The NOW has always been terrible on violence against women.  They didn’t even want to include it in their first mission statement.  Some feminist studies Grrl Friday should take a stab at researching that.

Human Rights Council?  Are you kidding?  As far as we know, these are heterosexual women, not people.

The same thing happened in Detroit in 2011: two burned bodies were found on Christmas day, two others a week earlier.  I can’t find anything else on that case: four women burned beyond recognition.  Here’s another question we should be asking: how did some lives become so cheap to the government?

Shameless New York Times Shills Jimmy Carter and Terry Gross’ Killer Pal, Wilbert Rideau

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The Times is at it again.

Today they ran another propaganda piece by NPR’s favorite lying murderer, Wilbert Rideau.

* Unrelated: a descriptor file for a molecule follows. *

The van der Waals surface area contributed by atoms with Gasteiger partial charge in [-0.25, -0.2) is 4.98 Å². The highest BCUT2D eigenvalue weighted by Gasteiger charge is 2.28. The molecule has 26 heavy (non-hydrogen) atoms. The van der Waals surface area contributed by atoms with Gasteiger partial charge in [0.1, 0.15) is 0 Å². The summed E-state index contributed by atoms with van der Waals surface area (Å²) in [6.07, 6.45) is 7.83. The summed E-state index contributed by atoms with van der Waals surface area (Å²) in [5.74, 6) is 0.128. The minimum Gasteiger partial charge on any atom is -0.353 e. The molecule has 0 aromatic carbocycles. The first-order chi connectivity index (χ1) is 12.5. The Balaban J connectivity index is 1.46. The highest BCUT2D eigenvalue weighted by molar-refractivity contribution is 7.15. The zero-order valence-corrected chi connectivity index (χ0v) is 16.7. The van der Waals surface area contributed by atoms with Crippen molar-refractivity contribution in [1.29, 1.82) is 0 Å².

Rideau has been playing the race card for decades to admiring gaggles of journalists, after murdering a young bank teller and trying his best to kill two other people.  Not that you’d know that from reading the Times — they erase Rideau’s crimes from the record.  He is black and tells them what they want to hear: therefore, his white victims do not exist.

Today the Times gave Rideau an international platform to whine about how long it takes to get a can of tuna in prison.

This dehumanization of the people Rideau tortured and killed is not even an ethical speed-bump for the criminal fetishist class, which includes Terry Gross (who has a creepy passion for Rideau), Jimmy Carter, and George Soros.  You can read about their connections in my post on the real story of Wilbert Rideau, here.

Missing from the New York Times article, in addition to Rideau’s crimes, is the list of posh awards and privileges he’s been granted.

When I wrote about Rideau, I received very interesting mail from someone who actually served time with this unrepentant murderer.  He tells a very different story about Rideau’s claims of persecution and his behavior in prison — the behavior that got him solitary in the first place.

But with the Times censoring the comment threads today, kiboshing any negative comments about their Wilbur, you won’t hear facts there.